For Ramones fans, Forest Hills High School in Queens is as seminal a site as performance venues CBGB and Max’s Kansas City. The school is where the Ramones – Joey, Dee Dee, Johnny and Tommy – first met. On Sunday, the intersection in front of the school at 67th Avenue and 110th Street was renamed The Ramones Way to honor the late pioneers of punk rock.
Today while the rest of us were celebrating Stephen Colbert’s succession of David Letterman, Mayor Bill de Blasio was celebrating himself. Specifically, his first 100 days in office, which he marked in a speech at Cooper Union’s Great Hall.
Students of the college brought back the red “Free Education To All” banner that made several appearances during the doomed two-year battle to keep Cooper Union tuition-free. It didn’t last long.
Pat Ivers and Emily Armstrong continue sorting through their archives of punk-era concert footage as it’s digitized for the Downtown Collection at N.Y.U.’s Fales Library.
The East Village was a very different and much more dangerous place in 1978. But it was still a shock to everyone on the Downtown scene when Johnny Blitz, the Dead Boys’ drummer, was stabbed in a fight on Second Avenue. Street violence isn’t quite what it was in those days, but one thing hasn’t changed: the problem of musicians and medical insurance, or the lack thereof. To help meet Blitz’s mounting medical bills, the CBGB community rallied with a four-day event, the Blitz Benefit (please, don’t call it “Punk Woodstock”). With a t-shirt created by the Ramones’ design guru, Arturo Vega, and more than 30 bands performing, it was a heartfelt outpouring of help and money for one of our own.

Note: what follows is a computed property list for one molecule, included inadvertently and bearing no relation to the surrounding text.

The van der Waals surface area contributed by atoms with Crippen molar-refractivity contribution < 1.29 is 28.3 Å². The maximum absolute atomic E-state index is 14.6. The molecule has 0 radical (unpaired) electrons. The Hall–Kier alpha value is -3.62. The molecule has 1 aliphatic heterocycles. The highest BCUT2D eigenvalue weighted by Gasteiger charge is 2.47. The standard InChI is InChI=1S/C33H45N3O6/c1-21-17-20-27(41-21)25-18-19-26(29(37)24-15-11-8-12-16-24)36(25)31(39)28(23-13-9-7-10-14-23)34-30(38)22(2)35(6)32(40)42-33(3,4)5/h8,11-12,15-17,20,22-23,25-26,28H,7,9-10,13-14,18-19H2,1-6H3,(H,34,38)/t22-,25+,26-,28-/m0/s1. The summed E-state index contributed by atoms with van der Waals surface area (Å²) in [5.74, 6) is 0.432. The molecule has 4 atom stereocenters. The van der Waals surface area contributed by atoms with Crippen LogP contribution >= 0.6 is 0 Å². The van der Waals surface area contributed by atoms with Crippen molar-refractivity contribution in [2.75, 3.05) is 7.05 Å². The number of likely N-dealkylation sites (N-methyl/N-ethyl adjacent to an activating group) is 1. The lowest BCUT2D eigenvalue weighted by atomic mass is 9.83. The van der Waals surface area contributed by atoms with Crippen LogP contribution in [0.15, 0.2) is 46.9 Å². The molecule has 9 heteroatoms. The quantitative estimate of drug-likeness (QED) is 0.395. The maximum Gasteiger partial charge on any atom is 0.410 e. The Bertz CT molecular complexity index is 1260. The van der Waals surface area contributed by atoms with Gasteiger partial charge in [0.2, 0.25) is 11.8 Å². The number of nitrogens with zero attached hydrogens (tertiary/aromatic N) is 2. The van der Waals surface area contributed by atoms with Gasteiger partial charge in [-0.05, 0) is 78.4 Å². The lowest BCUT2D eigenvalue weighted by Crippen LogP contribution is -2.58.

Billy Blitz, Johnny’s brother, recalled being just a teenager when his brother was stabbed. “I was in Cleveland so it was all new to me,” he said. “When I got to New York for the benefit, Stiv Bators [lead singer of the Dead Boys] and Tish Bellomo picked me up. They were shooting moons out the car window on the way to the club. I couldn’t believe it!” More →